- Appalachian Regional Commission. "ADHS Approved Corridors and Termini as of 2018". Appalachian Regional Commission. Retrieved 3 July 2020.
- "AASHTO Electronic Balloting System - View Ballot - Agenda and List of Applications SM-2016" (PDF). AASHTO. Archived from the original (PDF) on June 10, 2016. Retrieved May 5, 2016.
- "Intermodal Surface Transportation Efficiency Act of 1991, as Amended, § 1105(c)(86)". Government Publishing Office. Retrieved 2 July 2020.
- "Intermodal Surface Transportation Efficiency Act of 1991, as Amended, § 1105(c)(87)". Government Publishing Office. Retrieved 2 July 2020.
- "OR 18: Newberg Dundee Bypass Phase 2 Design Phase". Oregon Department of Transportation. Retrieved 7 June 2020.
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- "Chronology of High-Speed Rail Corridors". Federal Railroad Administration, Department of Transportation. 7 July 2007. Archived from the original on 30 November 2009. Retrieved 16 March 2014.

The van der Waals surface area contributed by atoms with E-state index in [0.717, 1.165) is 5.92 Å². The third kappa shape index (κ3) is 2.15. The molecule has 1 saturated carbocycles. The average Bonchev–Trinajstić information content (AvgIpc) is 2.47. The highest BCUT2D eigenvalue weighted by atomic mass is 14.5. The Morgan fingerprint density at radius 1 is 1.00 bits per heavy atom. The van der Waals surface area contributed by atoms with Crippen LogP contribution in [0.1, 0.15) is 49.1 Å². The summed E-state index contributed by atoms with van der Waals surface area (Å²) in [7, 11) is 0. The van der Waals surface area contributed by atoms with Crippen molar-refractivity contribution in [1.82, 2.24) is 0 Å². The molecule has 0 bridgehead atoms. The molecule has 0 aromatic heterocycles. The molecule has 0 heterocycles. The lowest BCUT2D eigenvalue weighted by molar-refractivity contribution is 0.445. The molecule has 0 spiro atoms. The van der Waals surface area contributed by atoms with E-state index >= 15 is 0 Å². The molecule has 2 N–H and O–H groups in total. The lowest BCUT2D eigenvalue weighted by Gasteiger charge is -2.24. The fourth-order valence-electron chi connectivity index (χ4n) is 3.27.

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- Rosenberg, Zach (1 February 2010). "At Long Last, Clear Messages for High-Speed Rail". Wired Blogs. Retrieved 16 March 2014.
- The Registry-San Francisco. "California High-Speed Rail Authority Hires World Recognized CEO".
- Office of Research and Development (21 June 2001). "Air Bag Technology in Light Passenger Vehicles" (PDF). U.S. NHTSA. p. 1. Retrieved 16 March 2014.
- "Sep 1, 1998: Federal legislation makes airbags mandatory". history.com. Retrieved 16 March 2014.
- H.R.2950 (Public Law No: 102-240) - corridors are in section 1105
- A Guide to Metropolitan Transportation Planning Under ISTEA - How the Pieces Fit Together (USDOT)
- "Statutory Listing of Priority Corridors - High Priority Corridors". Federal Highway Administration. Retrieved May 5, 2020.
- "FHWA - NHS High Priority Corridors". Federal Highway Administration - United States Department of Transportation. September 1996. Archived from the original on 10 April 2007. Retrieved 16 March 2014.